Even though you can never really know for sure what an adolescent may be thinking, there are signs that you can look for that can help alert you to possible problems:
  • Does she avoid spending time with the rest of the family?
  • Do you ever agree on anything, or does it seem you only argue and fuss all the time?
  • Does your adolescent act strange, or have extremely emotional feelings that are out of control?
  • Has your adolescent been hanging out with bad company (e.g., peers who drink alcohol, use drugs, or other adolescents that just go out to look for trouble)?
  • Is your adolescent acting withdrawn and completely unsociable?

If you notice these signs, it would be wise to try and communicate with your adolescent, even if you have to get outside help to do so.


Unfortunately we can’t completely prevent adolescents from running away, but here are a few suggestions that may help:

1. Always approach something as a problem that needs to be solved, and reward your teen when he’s able to do it successfully. Be sure to say things like, “I liked the way you solved that problem. The teacher was mad at you, but you went up and apologized.” Praise your teenager when he does something positive.

2. Don’t scream and yell, or threaten your adolescent, this will only make him want to leave more.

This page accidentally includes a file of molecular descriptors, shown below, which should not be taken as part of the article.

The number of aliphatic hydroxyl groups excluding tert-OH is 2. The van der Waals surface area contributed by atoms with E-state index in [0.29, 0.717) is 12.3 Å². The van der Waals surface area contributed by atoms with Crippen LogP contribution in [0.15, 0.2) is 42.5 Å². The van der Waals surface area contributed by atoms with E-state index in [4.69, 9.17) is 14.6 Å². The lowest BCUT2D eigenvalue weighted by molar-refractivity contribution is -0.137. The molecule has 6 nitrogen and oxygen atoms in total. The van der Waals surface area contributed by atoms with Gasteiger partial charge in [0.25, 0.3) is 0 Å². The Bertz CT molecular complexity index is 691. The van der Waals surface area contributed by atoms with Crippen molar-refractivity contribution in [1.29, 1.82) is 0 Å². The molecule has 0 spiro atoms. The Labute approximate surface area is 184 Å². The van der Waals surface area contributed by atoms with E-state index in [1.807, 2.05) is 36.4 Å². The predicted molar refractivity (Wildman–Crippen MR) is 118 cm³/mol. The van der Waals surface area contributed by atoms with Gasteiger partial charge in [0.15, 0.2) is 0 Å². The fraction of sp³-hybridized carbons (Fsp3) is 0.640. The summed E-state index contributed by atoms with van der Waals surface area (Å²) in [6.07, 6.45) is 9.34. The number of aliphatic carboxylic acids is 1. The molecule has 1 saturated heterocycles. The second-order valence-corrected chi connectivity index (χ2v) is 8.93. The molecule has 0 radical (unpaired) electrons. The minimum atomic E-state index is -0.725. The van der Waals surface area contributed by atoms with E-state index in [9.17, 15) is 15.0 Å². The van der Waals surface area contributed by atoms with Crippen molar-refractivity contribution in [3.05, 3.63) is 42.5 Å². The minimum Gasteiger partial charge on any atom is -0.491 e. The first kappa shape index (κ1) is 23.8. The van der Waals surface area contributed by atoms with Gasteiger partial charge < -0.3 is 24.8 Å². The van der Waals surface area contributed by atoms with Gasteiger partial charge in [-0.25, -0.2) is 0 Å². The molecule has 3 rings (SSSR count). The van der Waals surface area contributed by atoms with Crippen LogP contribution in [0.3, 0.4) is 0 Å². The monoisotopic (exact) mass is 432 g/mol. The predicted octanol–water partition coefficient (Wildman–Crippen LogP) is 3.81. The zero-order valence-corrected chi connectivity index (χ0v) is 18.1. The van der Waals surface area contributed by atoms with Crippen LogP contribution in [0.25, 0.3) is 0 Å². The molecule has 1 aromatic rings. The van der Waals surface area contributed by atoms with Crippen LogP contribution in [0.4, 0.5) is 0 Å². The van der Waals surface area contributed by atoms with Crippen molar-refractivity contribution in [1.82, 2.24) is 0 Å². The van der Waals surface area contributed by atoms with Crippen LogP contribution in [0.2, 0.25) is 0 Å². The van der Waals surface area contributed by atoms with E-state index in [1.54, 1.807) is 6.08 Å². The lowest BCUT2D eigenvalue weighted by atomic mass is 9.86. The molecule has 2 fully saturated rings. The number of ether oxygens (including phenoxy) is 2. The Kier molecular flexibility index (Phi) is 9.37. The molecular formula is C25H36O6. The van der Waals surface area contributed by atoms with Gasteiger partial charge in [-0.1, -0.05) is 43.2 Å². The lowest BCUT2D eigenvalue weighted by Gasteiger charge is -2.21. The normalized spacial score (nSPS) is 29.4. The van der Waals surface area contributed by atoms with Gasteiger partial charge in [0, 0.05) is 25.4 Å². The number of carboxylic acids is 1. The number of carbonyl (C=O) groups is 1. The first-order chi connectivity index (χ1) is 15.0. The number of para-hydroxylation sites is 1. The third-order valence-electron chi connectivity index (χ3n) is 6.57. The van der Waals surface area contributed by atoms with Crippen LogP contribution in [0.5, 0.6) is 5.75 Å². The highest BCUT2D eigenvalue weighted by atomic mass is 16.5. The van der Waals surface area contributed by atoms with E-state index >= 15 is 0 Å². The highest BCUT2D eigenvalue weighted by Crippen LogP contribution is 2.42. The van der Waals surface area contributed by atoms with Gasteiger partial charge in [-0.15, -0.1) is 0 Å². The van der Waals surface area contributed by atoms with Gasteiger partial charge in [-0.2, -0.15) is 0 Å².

3. Give a warning by saying, “Listen, if you run away, I can't stop you, but it's dangerous out there. I won't be able to protect you. So not only will you not solve your problems, you'll also be putting yourself at risk.”

4. Have a system where you check in with your teenager frequently. Just stop and ask, “How's it going?” …or “Is your day going O.K.?” You can say this two or three times in one day; go by their room and knock on the door. That way you're constantly giving her interest and affection. You’re saying in a roundabout way, “I'm interested in you, I care.”

5. If you don’t agree with your teenager, at least listen to her side, then calmly give your side. If things start to get out of control, take a break

6. If you feel your teenager may runaway, you can seek professional help with counseling.

7. If you think your teenager is at risk of running away or you know that her friends have done so, you want to sit down and have a talk. You could say, “If you become upset and run away, don't hesitate to come back and we'll talk about it.” If your teenager says, “Talk about what?” …say, “Talk about how to solve the problem differently.”